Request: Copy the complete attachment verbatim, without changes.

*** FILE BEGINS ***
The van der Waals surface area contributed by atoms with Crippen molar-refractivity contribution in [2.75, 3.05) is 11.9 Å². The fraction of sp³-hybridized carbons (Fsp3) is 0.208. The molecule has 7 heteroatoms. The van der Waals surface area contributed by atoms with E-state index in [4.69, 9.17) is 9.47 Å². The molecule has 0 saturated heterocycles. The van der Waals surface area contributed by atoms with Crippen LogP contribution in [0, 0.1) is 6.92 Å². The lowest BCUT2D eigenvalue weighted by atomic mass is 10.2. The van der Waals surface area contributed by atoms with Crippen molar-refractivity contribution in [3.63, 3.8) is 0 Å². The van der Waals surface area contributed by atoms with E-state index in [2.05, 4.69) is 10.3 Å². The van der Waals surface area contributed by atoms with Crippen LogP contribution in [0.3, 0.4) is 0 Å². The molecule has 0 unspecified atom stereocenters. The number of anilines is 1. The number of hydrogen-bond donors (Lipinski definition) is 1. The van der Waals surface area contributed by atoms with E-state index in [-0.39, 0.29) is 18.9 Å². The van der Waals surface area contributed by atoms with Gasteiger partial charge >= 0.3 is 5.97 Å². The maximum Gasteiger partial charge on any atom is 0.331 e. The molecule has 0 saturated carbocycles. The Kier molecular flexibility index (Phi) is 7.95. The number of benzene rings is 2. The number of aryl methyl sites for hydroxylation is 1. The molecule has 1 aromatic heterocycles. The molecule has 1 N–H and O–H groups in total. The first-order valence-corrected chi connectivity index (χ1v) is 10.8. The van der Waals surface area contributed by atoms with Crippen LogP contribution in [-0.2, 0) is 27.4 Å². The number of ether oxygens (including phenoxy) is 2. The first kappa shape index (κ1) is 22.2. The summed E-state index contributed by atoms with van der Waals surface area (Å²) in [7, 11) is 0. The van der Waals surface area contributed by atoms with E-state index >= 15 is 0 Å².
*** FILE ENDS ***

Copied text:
The van der Waals surface area contributed by atoms with Crippen molar-refractivity contribution in [2.75, 3.05) is 11.9 Å². The fraction of sp³-hybridized carbons (Fsp3) is 0.208. The molecule has 7 heteroatoms. The van der Waals surface area contributed by atoms with E-state index in [4.69, 9.17) is 9.47 Å². The molecule has 0 saturated heterocycles. The van der Waals surface area contributed by atoms with Crippen LogP contribution in [0, 0.1) is 6.92 Å². The lowest BCUT2D eigenvalue weighted by atomic mass is 10.2. The van der Waals surface area contributed by atoms with Crippen molar-refractivity contribution in [3.63, 3.8) is 0 Å². The van der Waals surface area contributed by atoms with E-state index in [2.05, 4.69) is 10.3 Å². The van der Waals surface area contributed by atoms with Crippen LogP contribution in [0.3, 0.4) is 0 Å². The molecule has 0 unspecified atom stereocenters. The number of anilines is 1. The number of hydrogen-bond donors (Lipinski definition) is 1. The van der Waals surface area contributed by atoms with E-state index in [-0.39, 0.29) is 18.9 Å². The van der Waals surface area contributed by atoms with Gasteiger partial charge >= 0.3 is 5.97 Å². The maximum Gasteiger partial charge on any atom is 0.331 e. The molecule has 0 saturated carbocycles. The Kier molecular flexibility index (Phi) is 7.95. The number of benzene rings is 2. The number of aryl methyl sites for hydroxylation is 1. The molecule has 1 aromatic heterocycles. The molecule has 1 N–H and O–H groups in total. The first-order valence-corrected chi connectivity index (χ1v) is 10.8. The van der Waals surface area contributed by atoms with Crippen LogP contribution in [-0.2, 0) is 27.4 Å². The number of ether oxygens (including phenoxy) is 2. The first kappa shape index (κ1) is 22.2. The summed E-state index contributed by atoms with van der Waals surface area (Å²) in [7, 11) is 0. The van der Waals surface area contributed by atoms with E-state index >= 15 is 0 Å².